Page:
Watts continues:
The bone structures of land animals have many similarities. Does this prove they are all related by a common origin in evolution? Or does it reflect a deeper underlying imperative, determined, for example, by the materials available, so that what we observe represents the best way to form a skeleton?
Watts does not mention that aquatic vertebrates such as whales and dolphins also share many similarities with terrestrial vertebrates despite the fact that they inhabit radically different environments. The underlying similarity in skeletal anatomy in tetrapods is not proof of common descent, but it is entirely consistent with what one would expect if all tetrapods shared a common ancestor, with the anatomical differences arising from a process of descent with modification.

The mammalian forelimb has many different functions depending on the species being examined. In bats, it serves as a wing. In dolphins, it is a paddle. Monkeys use theirs for grasping while horses use theirs for locomotion. Moles use their forelimb for digging. Despite the fact that each use is radically different, the underlying structure of these limbs is the same. We would expect this with common descent, but a designer is not compelled to reuse the same underlying structure, but is free to design the best possible upper limb.

Source: Wikipedia
One of the most powerful arguments for common descent are shared quirks of anatomy. One notable example is the recurrent laryngeal nerve. This is a branch of the vagus nerve, one of the 12 cranial nerves - so called because instead of branching from the spinal cord, they branch from the brain stem, and exit via other foramina. The recurrent laryngeal nerve is a branch of the vagus nerve and is one of the nerves that innervate the larynx. From its origin off the vagus nerve to its destination at the larynx is a distance of only a few centimetres. However, instead of passing directly to the larynx, it takes a totally pointless detour down the neck into the chest, loops under the aorta (the largest artery in the body, which emerges directly from the left ventricle of the heart) and then ascends up the neck to the larynx. There is no reason for this detour.

The giraffe is the most spectacular demonstration of the path of the recurrent laryngeal nerve. As with other mammals, it goes past the larynx, down its long neck, under its aorta and up to the larynx:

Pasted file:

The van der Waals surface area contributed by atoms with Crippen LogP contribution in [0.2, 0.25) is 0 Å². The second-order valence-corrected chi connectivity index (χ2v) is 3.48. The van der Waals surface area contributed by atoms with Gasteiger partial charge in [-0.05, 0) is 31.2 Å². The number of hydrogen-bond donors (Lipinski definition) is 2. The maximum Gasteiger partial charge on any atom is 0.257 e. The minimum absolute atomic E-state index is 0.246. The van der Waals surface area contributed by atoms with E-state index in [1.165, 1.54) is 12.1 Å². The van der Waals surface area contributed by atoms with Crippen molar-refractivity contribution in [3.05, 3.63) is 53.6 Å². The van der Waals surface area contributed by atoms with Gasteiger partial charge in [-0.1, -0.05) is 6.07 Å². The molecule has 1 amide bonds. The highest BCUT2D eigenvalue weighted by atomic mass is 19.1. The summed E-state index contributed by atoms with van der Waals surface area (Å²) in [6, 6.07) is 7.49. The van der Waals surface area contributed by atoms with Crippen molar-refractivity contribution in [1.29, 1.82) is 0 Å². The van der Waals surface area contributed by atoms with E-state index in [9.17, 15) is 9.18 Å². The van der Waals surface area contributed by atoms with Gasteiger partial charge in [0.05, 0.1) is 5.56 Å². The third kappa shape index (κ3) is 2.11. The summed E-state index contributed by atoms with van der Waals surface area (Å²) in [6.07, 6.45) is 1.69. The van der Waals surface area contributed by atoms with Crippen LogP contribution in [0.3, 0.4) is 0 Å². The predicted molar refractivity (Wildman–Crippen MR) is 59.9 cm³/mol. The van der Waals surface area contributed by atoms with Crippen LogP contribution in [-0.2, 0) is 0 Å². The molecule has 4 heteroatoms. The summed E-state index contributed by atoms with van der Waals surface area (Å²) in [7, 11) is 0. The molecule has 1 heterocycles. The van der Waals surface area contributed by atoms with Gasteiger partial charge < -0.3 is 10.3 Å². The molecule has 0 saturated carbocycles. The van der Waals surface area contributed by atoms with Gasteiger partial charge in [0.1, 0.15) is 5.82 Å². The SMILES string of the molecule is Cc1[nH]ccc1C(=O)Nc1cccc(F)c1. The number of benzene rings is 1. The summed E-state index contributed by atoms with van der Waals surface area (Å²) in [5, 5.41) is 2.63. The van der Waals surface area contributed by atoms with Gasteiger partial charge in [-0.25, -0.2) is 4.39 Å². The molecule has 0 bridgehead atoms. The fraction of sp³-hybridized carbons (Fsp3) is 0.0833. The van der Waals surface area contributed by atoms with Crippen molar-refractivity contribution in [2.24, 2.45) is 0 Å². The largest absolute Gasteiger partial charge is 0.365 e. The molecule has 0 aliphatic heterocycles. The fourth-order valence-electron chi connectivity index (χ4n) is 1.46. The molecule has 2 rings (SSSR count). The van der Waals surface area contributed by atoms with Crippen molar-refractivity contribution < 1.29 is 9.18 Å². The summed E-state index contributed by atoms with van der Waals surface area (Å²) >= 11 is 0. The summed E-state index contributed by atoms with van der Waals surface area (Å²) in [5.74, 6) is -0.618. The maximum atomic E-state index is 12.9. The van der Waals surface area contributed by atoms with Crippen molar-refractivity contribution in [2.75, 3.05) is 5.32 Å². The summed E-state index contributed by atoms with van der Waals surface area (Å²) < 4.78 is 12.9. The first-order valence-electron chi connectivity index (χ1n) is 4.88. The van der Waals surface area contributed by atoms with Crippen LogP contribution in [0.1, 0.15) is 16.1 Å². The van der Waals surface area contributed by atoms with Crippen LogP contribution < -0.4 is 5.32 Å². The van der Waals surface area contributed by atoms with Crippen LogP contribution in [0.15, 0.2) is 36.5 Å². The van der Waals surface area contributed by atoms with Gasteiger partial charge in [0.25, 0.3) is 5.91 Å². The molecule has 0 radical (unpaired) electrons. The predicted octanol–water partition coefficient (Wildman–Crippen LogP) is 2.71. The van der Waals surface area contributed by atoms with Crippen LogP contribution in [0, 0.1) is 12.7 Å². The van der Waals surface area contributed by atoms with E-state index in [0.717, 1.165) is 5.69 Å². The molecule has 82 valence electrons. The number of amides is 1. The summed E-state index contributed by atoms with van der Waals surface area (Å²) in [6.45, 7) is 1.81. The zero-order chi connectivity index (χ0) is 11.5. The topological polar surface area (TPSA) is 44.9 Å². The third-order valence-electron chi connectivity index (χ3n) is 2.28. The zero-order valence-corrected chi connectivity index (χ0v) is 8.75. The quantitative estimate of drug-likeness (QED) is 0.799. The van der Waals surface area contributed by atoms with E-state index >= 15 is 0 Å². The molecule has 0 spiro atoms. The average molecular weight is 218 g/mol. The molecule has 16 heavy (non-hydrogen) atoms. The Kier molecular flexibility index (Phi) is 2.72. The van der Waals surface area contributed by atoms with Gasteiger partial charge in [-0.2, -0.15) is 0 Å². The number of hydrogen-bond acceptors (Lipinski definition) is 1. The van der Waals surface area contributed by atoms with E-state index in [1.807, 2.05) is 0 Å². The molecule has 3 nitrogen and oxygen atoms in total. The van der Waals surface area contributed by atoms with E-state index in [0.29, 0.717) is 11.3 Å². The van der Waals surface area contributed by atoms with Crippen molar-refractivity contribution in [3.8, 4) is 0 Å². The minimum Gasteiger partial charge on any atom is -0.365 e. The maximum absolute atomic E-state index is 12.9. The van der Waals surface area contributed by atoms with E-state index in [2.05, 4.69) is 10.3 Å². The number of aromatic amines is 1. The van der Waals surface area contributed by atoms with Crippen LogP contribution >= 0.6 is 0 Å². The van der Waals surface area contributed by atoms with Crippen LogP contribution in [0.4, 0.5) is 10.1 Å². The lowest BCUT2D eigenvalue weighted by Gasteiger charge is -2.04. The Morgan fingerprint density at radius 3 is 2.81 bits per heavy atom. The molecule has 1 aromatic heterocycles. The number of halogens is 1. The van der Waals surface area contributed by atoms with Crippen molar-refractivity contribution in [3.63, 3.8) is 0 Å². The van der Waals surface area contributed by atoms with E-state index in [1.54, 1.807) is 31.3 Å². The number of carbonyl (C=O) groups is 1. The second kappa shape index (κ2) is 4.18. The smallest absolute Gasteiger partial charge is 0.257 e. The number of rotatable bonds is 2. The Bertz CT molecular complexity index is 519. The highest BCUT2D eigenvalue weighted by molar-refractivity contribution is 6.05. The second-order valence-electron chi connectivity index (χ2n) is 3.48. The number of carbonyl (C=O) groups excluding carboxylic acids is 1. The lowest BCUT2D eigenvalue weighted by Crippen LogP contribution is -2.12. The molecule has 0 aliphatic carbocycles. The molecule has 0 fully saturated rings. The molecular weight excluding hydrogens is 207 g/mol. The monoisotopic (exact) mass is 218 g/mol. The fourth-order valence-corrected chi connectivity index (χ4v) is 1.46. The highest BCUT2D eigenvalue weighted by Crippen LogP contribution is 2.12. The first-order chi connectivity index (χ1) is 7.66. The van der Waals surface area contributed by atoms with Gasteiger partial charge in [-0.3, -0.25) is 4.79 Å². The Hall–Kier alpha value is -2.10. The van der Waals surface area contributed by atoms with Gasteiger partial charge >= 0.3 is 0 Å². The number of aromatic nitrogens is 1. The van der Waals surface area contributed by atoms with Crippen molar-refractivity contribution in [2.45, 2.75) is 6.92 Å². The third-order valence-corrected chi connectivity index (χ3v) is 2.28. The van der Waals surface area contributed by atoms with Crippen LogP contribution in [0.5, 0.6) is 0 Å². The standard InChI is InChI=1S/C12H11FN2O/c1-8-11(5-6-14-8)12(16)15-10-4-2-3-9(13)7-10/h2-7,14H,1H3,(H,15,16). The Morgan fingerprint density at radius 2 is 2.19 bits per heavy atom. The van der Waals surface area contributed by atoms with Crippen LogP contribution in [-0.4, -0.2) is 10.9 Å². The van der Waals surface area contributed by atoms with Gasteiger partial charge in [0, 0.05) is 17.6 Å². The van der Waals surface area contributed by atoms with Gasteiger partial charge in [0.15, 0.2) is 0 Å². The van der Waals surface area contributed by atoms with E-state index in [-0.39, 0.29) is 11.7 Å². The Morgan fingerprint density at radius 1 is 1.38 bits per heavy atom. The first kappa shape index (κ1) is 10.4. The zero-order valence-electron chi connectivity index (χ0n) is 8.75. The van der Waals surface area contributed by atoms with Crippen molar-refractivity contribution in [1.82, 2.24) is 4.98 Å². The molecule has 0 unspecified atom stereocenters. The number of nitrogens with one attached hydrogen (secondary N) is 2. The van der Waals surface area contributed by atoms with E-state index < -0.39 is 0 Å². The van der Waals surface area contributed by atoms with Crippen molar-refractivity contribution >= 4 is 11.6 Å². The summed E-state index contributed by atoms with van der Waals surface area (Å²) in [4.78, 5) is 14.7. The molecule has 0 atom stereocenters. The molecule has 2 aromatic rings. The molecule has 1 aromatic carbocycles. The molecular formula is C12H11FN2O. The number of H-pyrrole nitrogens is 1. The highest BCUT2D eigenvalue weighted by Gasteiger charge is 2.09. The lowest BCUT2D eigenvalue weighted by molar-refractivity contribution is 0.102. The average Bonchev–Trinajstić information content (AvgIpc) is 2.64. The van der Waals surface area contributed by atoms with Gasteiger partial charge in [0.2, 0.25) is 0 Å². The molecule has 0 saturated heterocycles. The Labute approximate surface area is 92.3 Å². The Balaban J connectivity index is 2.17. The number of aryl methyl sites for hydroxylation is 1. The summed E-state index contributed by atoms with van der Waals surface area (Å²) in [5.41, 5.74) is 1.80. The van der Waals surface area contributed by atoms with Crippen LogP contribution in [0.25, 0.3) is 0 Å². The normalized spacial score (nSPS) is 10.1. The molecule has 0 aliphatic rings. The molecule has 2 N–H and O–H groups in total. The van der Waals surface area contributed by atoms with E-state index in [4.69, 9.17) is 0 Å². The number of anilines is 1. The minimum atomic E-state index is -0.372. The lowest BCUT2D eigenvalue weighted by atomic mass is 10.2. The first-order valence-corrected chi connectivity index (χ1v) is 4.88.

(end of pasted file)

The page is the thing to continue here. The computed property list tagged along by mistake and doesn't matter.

Source: Wikipedia

The evolutionary biologist Mark Ridley explains the reason behind this anatomical quirk:
Evolution by natural selection proceeds in small, local steps and each change has to be advantageous in the short term. Unlike a human designer, natural selection cannot favour disadvantageous changes in the knowledge that they will ultimately work out for the best. As Wright emphasised in his shifting balance model...natural selection may climb to a local optimum, where the population may be trapped because no small change is advantageous, though a large change could be. As we saw, selection itself (when considered in a fully multidimensional context), or neutral drift, may lead the population away from local peaks; but it also may no. Some natural populations now may be imperfectly adapted because the accidents of history pointed their ancestors in what would later become the wrong direction. 
The recurrent laryngeal nerve provides an amazing example. The laryngeal nerve is, anatomically, the fourth vagus nerve, one of the cranial nerves. These nerves first evolved in fish-like ancestors. As figure 10.12a shows, successive branches of the vagus nerve pass, in fish, behind the successive arterial arches that run through the gills. Each nerve takes a direct route from the brain to the gills. During evolution, the gill arches have been transformed; the sixth gill arch has evolved in mammals into the ductus arteriosus, which is anatomically near to the heart. The recurrent laryngeal nerve still follows the route behind the (now highly modified) "gill arch": in a modern mammal, therefore, the nerve passes from the brain, down the neck, round the dorsal aorta, and back up the larynx. 
In humans, the detour looks absurd, but it is only a distance of a foot or two. In modern giraffes, the nerve makes the same detour, but it passes all the way down and up the full neck of the giraffe's neck. The detour is almost certainly unnecessary and probably imposes a cost on the giraffe (because it has to grow more nerve than necessary and signals sent down the nerve will take more time and energy). Ancestrally, the direct route for the nerve was to pass posterior to the aorta; but as the neck lengthened in the giraffe's evolutionary lineage the nerve was led on a detour of increasing absurdity. If a mutant arose in which the nerve went directly from brain to larynx, it would probably be favoured (though the mutation would be unlikely if it required a major embryological reorganization); the imperfection persists because such a mutation has not arisen (or it arose and was lost by chance). The fault arose because natural selection operates in the short term, with each step taking place as a modification of what is already present. This process can easily lead to imperfections due to historical constraint - though most will not be as dramatic as the giraffe's recurrent laryngeal nerve. [14]